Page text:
We all want the same thing when we work-out…results!  But sometimes the exercise facts we hear around the gym or from well-meaning friends are either outdated, or just plain wrong. While it’s true that everyone is different, and what works for one person may not work for you, there are still some common exercise myths floating around out there that need to be put to rest. Permanently.

Read on to learn nine common misperceptions about exercise that stubbornly persist, and let Beenke help you separate the myths from the exercise facts.


Exercise Myths Vs. Exercise Facts

Myth 1: You can “spot” reduce or target fat loss to a particular area

Exercise Fact:

Sure, working out can help you reduce your overall body fat. But we’re sorry to tell you…you can’t decide where that body fat will come from. If you want to slim down your legs, for example, you’ll need to focus on losing body fat throughout your entire body. Once the layer of fat is gone, then you can start to see the results in the leg muscles underneath.

Myth 2: Crunches are the best way to get “six-pack” abs

Exercise Fact:

Crunches just ain’t gonna cut it. Plus, crunches can be really hard on your neck and back. Trainers will tell you, the best way to tone your ab muscles is a combination of interval training and diet (to get the top layer of fat off), and then doing more complex moves that target all of your ab muscles, like rotating planks and stability ball pelvic tilt crunches.

Myth 3: Don’t work out on an empty stomach

Exercise Fact:

A study published in the British Journal of Nutrition found that your body actually burns more fat when you hit the gym before breakfast. Just be sure to drink plenty of water.

Myth 4: No Pain, no gain

Exercise Fact:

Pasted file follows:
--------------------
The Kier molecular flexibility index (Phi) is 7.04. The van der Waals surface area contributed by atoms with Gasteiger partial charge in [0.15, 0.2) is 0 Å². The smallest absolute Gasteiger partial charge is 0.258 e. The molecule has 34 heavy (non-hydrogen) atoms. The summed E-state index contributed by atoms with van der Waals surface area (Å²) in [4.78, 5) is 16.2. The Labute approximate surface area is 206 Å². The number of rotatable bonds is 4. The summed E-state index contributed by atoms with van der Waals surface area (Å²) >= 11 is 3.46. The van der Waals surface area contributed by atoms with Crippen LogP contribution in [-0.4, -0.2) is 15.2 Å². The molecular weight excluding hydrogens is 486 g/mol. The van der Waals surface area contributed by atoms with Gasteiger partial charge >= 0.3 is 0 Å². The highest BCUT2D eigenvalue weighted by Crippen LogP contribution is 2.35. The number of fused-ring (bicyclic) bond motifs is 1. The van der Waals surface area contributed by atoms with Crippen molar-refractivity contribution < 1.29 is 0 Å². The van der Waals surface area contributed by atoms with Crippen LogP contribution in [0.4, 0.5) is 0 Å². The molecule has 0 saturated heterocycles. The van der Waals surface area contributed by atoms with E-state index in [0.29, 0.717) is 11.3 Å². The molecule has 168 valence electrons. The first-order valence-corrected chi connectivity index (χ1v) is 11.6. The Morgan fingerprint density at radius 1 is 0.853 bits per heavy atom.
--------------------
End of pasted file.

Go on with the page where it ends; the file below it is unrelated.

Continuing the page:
We are not sure how this one got started… but while feeling some discomfort, soreness, or a slight burn is okay, feeling a sharp pain anywhere is absolutely not! This is your body telling you something is wrong and you should stop. If the pain continues, get checked out by your doc to rule out any serious injury.

Myth 5: You should stretch before you work out

Exercise Fact:

Here’s an exercise fact you might not be aware of. Stretching before a workout can loosen tendons and make muscles feel weak and less steady (not what you want). A study published in Medicine & Science in Sports & Exercise found that static stretches longer than a minute are actually detrimental to athletic performance. Most trainers suggest ‘warming up’ by walking or slow jogging rather than stretching before a workout. The stretch can come after you’re done.

Exercise Facts for moms
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Myth 6: Working out gives me a free pass to eat the rest of the day

Exercise Fact:

We wish! Exercise is a component of weight loss and maintenance, but at the end of the day, diet is still the critical factor in determining fat loss and overall health. So sorry, drop the brownie and back away slowly…

Myth 7: For women, lifting heavy weights will “bulk” you up

Exercise Fact:

This one drives female bodybuilders nuts, as they spend many hours a day trying to overload their muscles to create bulk…and it is an extremely difficult thing to do. For the rest of us regular gals, lifting a challenging amount of weight during a set of reps will actually help slim you down. Heavier weights burn more calories, which equals greater fat loss. The moral of this story, don’t shy away from the weight room!

Myth 8: Running on a treadmill is as effective as running outdoors

Exercise Fact:

Think about it. When you run outside, you have to deal with things like hills, wind, and uneven terrain…all of which engage more of your muscles and therefore will burn more calories than the same distance on a treadmill. Outdoor running almost always beats the treadmill.

Myth 9: Running beats walking

Exercise Fact:

Not necessarily. Walking and running target the same muscle groups, just at different intensities. Therefore, they come with similar health results if you cover the same distance. If time is a factor, however, then running may come out on top. It takes twice the amount of time to expend the same amount of energy walking as you would running. If you only have a set amount of time (like 30 minutes) running wins.

What exercise myths have you heard that need to be debunked with exercise facts?  Share your thoughts in our Fitness Community.